Implementing Session-Per-Request Pattern in ASP.NET with LINQ to SQL

Finally I put the following code in Global.asax:

void Application_PreRequestHandlerExecute(object sender, EventArgs e)
{
  DataContextManager.CreateMMDataContext();
}

void Application_PostRequestHandlerExecute(object sender, EventArgs e)
{
  DataContextManager.DisposeMMDataContext();
}

This is what I have in the DataContextManager class which handles my DataContext (database session) by few static methods:

</pre>
public class DataContextManager
{
 private static LocalDataStoreSlot dataContextSlot = Thread.GetNamedDataSlot("DataContext");

/// <summary></summary>
 /// Creates new data context and stores it in the current thread's context.
 /// If data context already exists, do nothing.
 ///
 public static void CreateMMDataContext()
 {
 MMDataContext mmDataContext = (MMDataContext)Thread.GetData(dataContextSlot);
 if (mmDataContext == null)
 {
 mmDataContext = new MMDataContext();
 Thread.SetData(dataContextSlot, mmDataContext);
 }
 }

/// <summary></summary>
 /// Return the data context associated with the current thread.
 /// Throws and InvalidOperationException if no data context is associated with the current thread.
 ///
 public static MMDataContext MMDataContext
 {
 get
 {
 MMDataContext mmDataContext = (MMDataContext)Thread.GetData(dataContextSlot);
 if (mmDataContext != null)
 {
 return mmDataContext;
 }
 else
 {
 throw new InvalidOperationException(
 "The data context is not found in the current thread's context.");
 }
 }
 }

/// <summary></summary>
 /// Disposes the data context currently associated with the current thread
 /// and removes it from the thread context. If no data context is asssociated
 /// with the current thread, does nothing.
 ///
 public static void DisposeMMDataContext()
 {
 MMDataContext mmDataContext = (MMDataContext)Thread.GetData(dataContextSlot);
 if (mmDataContext != null)
{
 mmDataContext.Dispose();
 Thread.SetData(dataContextSlot, null);
 }
 }
}

In the examples my data context (.dbml mapping file) is called MMDataContext.

Implementing the Data Access Logic (DAO Classes)

Finally I implemented the data access logic as set of DAO classes and a generic basic DAO parent class:

</pre>
public class GenericDAO<tentity></tentity> where TEntity : class
{
protected static MMDataContext MMDataContext
{
get
{
return DataContextManager.MMDataContext;
}
}

public static List<tentity></tentity> FindAll()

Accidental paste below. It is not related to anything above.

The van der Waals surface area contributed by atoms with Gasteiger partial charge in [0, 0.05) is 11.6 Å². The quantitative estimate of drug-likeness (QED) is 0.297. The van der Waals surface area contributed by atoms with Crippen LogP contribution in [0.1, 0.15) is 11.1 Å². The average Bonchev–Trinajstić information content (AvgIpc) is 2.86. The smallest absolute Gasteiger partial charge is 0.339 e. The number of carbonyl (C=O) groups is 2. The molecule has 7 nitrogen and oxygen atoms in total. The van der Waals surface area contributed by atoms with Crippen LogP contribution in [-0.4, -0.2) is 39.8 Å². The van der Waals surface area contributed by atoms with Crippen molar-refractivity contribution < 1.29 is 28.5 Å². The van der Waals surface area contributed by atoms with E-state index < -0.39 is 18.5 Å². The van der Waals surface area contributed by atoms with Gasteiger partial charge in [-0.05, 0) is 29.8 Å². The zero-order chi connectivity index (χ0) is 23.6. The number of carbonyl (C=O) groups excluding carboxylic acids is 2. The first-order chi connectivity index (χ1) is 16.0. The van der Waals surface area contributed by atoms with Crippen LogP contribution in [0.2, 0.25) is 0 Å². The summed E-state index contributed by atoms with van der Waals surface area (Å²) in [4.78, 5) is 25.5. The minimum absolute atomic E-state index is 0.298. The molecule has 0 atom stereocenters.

{
List<tentity></tentity> enitities = MMDataContext.GetTable<tentity></tentity>().ToList<tentity></tentity>();
return enitities;
}

public static void SubmitChanges()
{
MMDataContext.SubmitChanges();
}
}

I wanted to implement the method:

public static T FindByPrimaryKey(int countryId)

… but I failed. I think there is no way to do this as generic. This is a weakness of the LINQ to SQL framework.

Once I have the generic baseic DAO class I can use it to define my DAP classes, e.g.

public class EventLogDAO : GenericDAO<eventlog></eventlog>
{
public static EventLog[] GetAllLogs(string userEmail)
{
var logs = from l in MMDataContext.EventLogs
where l.User.Email == userEmail
orderby l.EventDate descending
select l;
List<eventlog></eventlog> results = new List<eventlog></eventlog>();
if (logs.Count() != 0)
{
results = logs.ToList();
}
return results.ToArray();
}

public static EventLog FindById(int id)
{
EventLog log = (from l in MMDataContext.EventLogs
where l.EventLogId == id
select l).SingleOrDefault();
return log;
}

public static void MarkAsRead(int id)
{
EventLog log = FindById(id);
log.MessageRead = true;
MMDataContext.SubmitChanges();
}
...
}

Implementing the ASPX Pages that Use the DAO Classes

Once I have implemented the DAO classes I can use them directly in an .aspx page or ascx user control by ObjectDataSource or at event handler. All methods are static and developers do not need to care about thesession management. A sample ASPX page is given below:

< %@ Page Language="C#" MasterPageFile="~/MasterPage.master" AutoEventWireup="true"
    CodeFile="BrowseCities.aspx.cs" Inherits="BrowseCities" Title="All Cities" %>
<asp :Content ID="ContentBrowseCities" ContentPlaceHolderID="ContentPlaceHolderBody"
    runat="Server">
    <div style="text-align: center">
        <asp :ListView ID="ListViewCities" runat="server" ItemPlaceholderID="PlaceHolderCity"
            DataSourceID="ObjectDataSourceCities">
            <layouttemplate>
                <asp :PlaceHolder ID="PlaceHolderCity" runat="server" />
            </layouttemplate>
            <itemtemplate>
                <asp :LinkButton ID="LinkButtonCity" runat="server" OnCommand="LinkButtonCity_Click"
                Text="<%# Container.DataItem.ToString() %>" CommandName="Click"/>
                <br />
                <br />
            </asp></itemtemplate>
        </asp>
        <asp :DataPager ID="DataPagerCities" runat="server" PagedControlID="ListViewCities">
                    <fields>
                        <asp :NumericPagerField NextPageText=">>" PreviousPageText="< <" />
                    </asp></fields>
                </asp>
        <asp :ObjectDataSource ID="ObjectDataSourceCities" runat="server" EnablePaging="true"
            SelectCountMethod="GetNumberOfCities" SelectMethod="GetCities" StartRowIndexParameterName="startIndex" TypeName="MM.Core.DAO.AddressDAO"></asp>
    </div>
</asp>